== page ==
In the first part of the Power System Study series I told you what a power system study is, and what power system analysis I consider critical for every facility, plant, building, etc, no matter how large or small.
- Short Circuit
- Protection Coordination
- Incident Energy
- Load Flow
The reason these four studies are so powerful are that they require much of the same data, and when completed together they have the ability to save time and money, versus completing them one at a time. For example, the incident energy at a bus is determined by the amount of current in a fault and the time that current is present. That requires the Short Circuit and Protection Coordination studies to be completed.
Typically, a short circuit study doesn’t require impedances other than transformers, however an incident energy study does. With this added information the majority of the data needed for a load flow study is already in the model. To complete the load flow you only need to add some loading scenarios at the various buses on your system.
Short Circuit Study
The purpose of the short circuit study is to determine the fault current available at the various buses on your system. These are worse case single and three phase bolted faults. The data required for this study in particular is the utility impedance, or how much energy can they supply to a fault, and the various transformers size and impedance. It is these impedances that are typically used to determine the magnitude of the fault current at any bus.
With this information you can determine if your equipment is sized appropriately (or if you are designing a new system, you can size the equipment appropriately) and will not fail during a fault event.
Protection Coordination Study
The purpose of the protection coordination study is the verify that the various protection devices in your system, relays, breakers, fuses, etc are coordinated correctly and are sized appropriately for the equipment that they are protecting. For example, this study would verify that a fault on a lighting panel will not activate the main breaker on to the facility, but rather activate the closest breaker to the fault, either the main breaker (or fuse) or the protection on the feed to the lighting panel.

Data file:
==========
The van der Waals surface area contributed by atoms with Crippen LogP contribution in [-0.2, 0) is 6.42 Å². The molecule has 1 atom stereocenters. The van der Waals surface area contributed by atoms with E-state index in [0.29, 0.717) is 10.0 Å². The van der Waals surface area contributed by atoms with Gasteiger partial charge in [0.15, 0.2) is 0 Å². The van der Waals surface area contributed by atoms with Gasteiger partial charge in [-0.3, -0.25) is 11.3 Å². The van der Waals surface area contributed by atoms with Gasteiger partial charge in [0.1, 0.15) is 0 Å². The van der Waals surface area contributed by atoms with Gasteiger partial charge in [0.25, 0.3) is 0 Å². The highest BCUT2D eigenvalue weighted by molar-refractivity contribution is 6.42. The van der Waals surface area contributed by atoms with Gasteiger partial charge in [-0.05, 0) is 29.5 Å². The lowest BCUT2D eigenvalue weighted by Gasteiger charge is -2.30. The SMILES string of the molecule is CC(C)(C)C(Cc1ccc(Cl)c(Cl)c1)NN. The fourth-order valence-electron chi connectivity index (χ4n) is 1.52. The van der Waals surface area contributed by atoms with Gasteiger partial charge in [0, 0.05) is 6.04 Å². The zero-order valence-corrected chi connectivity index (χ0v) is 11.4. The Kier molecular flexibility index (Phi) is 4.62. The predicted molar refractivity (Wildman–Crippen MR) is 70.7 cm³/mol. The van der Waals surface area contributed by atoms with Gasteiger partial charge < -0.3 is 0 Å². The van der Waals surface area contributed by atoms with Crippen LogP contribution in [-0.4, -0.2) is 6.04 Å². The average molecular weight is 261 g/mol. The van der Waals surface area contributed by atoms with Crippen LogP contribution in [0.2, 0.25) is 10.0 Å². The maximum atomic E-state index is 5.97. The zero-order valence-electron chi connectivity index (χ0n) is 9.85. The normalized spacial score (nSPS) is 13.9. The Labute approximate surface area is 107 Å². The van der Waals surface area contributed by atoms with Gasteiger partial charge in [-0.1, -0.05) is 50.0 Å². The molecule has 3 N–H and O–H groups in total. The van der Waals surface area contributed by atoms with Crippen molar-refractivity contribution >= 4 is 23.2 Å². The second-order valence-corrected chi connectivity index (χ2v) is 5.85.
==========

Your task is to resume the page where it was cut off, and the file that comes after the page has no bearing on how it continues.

Incident Energy Study
The incident energy study is (IE Study) one part of an Arc Flash Risk Assessment, it determines the thermal energy generated from an arcing fault. From this information the Arc Flash Boundary is determined and proper PPE can be selected for any energized work at that location.
NFPA 70E and CSA Z462 require an Arc Flash Risk Assessment be completed as part of a complete Electrical Safety Program. The incident energy system is one critical component of the Arc Flash Risk Assessment.
The magnitude of incident energy at a bus is proportional to the square of the arcing fault current and the time that it is present. The fault current is based on the currents determined in the short circuit study, typically 80% of the symmetrical short circuit value, and the protection coordination study will determine how long it will take for the arc fault to be cleared by protection.
This is a good place to mention, that all of these studies, by necessity, assume that the equipment has been installed and maintained per the local codes and manufacturers recommendations. If a 4160V breaker hasn’t been exercised for the entire time that it has been installed, it may not operate as intended, and the calculations performed by these studies will have no value until the breaker operation has been verified.
Load Flow Study
Now for the hardest of all studies, the load flow study. As we know, a power system is very dynamic, and as such the exact load on a particular circuit is changing all the time. This makes it very difficult to determine the values required to make a perfect model. However that doesn’t mean that you can’t glean important information from it. With the help of your operators/building maintenance the engineer completing your study will be able to put together a few normal scenarios that can be used to get estimates of the loads and supplies on your system.
The information that is critical from a proper load flow is the voltages and power factor at all your buses, currents or power flow on all your feeders. With this information you will be able to make important decisions on where to add or remove load, and where power factor correction can be added to increase the efficiency of your system.
This concludes part 2 of our series on Power System Studies, on Friday I will talk about how you can leverage them to make better decisions at your facility. If you missed Part 1 on Monday, it defines what a Power System Study is.
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